Tuesdays don’t get the credit for being annoying as much as Mondays do. On Sundays, Roger used to get a little down beginning around noon because he loved being home with us and didn’t want to work the next day. His Sundayitis was contagious, and I used to get upset with him.Continue reading “Tuesdays. Day 168.”
Here is the Wikipedia explanation of the Ship of Theseus: “In the metaphysics of identity, the Ship of Theseus is a thought experiment that raises the question of whether an object that has had all of its components replaced remains fundamentally the same object.”Continue reading “Ship of Theseus. Day 167.”
I repost today because my thoughts are the same, and I imagine the worry is becoming heavier. I still see you people of Ukraine:
Did you know ninety-five percent of the money donated to Tunnel to Towers goes directly to their many programs? Well, it does.
See here: T2T Financials
All of the good that Tunnel to Towers does overwhelms me, and their newest endeavor, Operation Homebase, is something I can’t stop thinking about.Continue reading “Operation Homebase. Day 164.”
I’m still hanging on the coattails of yesterday’s post about Tunnel to Towers, the foundation that saved me when I had no other options. After I wrote that post, I started to think of the other foundations and organizations that exist out there, and one in particular warms my heart.Continue reading “A Soldier’s Child. Day 163.”
“Tunnel to Towers wants to give you a house!” It was Nancy Gass, a recipient of the foundation and the Gold Star Ambassador and Advisor for them. We had been chatting recently after my Uncle Lee insisted I fill out an application.
“I can figure out this whole house thing on my own,” I said to him. (I’ve always been the queen of I’m fine.)
“Just try,” he said many times.Continue reading “They Do Good. Day 162.”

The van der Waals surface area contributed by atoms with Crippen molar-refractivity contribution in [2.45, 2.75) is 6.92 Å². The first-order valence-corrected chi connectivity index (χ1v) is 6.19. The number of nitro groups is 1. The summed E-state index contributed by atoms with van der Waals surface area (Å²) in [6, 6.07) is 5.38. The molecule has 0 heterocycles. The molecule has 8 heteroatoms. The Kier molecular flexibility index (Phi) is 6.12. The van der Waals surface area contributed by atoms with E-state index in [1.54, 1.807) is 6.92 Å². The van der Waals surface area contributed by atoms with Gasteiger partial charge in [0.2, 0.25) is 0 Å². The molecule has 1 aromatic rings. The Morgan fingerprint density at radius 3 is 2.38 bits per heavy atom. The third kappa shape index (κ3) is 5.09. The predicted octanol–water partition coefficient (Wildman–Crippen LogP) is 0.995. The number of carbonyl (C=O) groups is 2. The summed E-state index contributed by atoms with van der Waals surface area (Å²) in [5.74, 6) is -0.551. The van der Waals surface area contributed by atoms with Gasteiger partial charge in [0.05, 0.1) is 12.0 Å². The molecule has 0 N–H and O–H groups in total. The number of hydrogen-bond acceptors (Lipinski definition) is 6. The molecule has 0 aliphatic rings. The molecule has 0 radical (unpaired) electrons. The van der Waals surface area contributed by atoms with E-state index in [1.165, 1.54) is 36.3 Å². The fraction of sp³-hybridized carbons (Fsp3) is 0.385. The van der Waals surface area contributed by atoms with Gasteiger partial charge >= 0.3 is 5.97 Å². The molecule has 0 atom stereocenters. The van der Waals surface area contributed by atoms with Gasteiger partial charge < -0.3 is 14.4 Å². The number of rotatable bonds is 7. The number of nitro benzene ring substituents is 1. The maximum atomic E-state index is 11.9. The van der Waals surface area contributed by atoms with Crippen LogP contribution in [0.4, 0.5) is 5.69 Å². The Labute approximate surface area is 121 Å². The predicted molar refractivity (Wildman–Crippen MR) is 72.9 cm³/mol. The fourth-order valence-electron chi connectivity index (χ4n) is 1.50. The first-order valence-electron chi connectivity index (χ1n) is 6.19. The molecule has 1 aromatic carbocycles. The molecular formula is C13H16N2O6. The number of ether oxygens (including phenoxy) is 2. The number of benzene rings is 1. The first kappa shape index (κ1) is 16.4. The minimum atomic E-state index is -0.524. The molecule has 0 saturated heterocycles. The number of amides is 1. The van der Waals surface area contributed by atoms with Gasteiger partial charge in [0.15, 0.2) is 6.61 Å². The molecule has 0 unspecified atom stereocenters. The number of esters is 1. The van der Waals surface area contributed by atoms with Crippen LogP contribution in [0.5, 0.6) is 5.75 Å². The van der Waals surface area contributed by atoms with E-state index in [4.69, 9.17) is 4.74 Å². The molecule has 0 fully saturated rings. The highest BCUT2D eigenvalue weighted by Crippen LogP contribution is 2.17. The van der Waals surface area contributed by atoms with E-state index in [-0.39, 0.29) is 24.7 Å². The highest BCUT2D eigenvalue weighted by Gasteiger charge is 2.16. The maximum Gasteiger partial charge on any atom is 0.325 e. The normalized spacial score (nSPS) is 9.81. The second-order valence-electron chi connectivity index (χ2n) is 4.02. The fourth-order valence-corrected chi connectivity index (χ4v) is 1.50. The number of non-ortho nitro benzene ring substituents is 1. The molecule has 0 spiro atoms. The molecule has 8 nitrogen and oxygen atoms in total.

Our family is stepping forward each day, all over the sharp rocks with our bare feet, and even on the smooth sand when things go our way. Whether it’s a miniscule hop, or a gaping leap, we are each progressing towards a future while we are soaking up our present.Continue reading “Our Forward Ever. Day 161.”
My mail carrier just came to the house to deliver some stepping stools we ordered to raise the dogs food bowls.
“They have you working on a Sunday!?” I said to her.
“Honey, it’s Monday,” she said while she chuckled so sweetly.Continue reading “It’s Monday. Day 160.”
Because the family is together today to watch the game, I will share this old blog post instead of writing something fresh. Thanks for reading:
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Roger changed diapers. He was that dad.
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“Where’s Sammy?” I asked Roger.
“He’s in the garden,” he said, nonchalantly.
There he was, not quite two years-old, wearing a Luv’s diaper, bright yellow rain boots, and a little Coppertone. His hair was cartoon blonde and his skin was summer brown. His cheeks were puffed out tight and his eyes were smiling at me, filled with mischief.Continue reading “Seeds. Day 157.”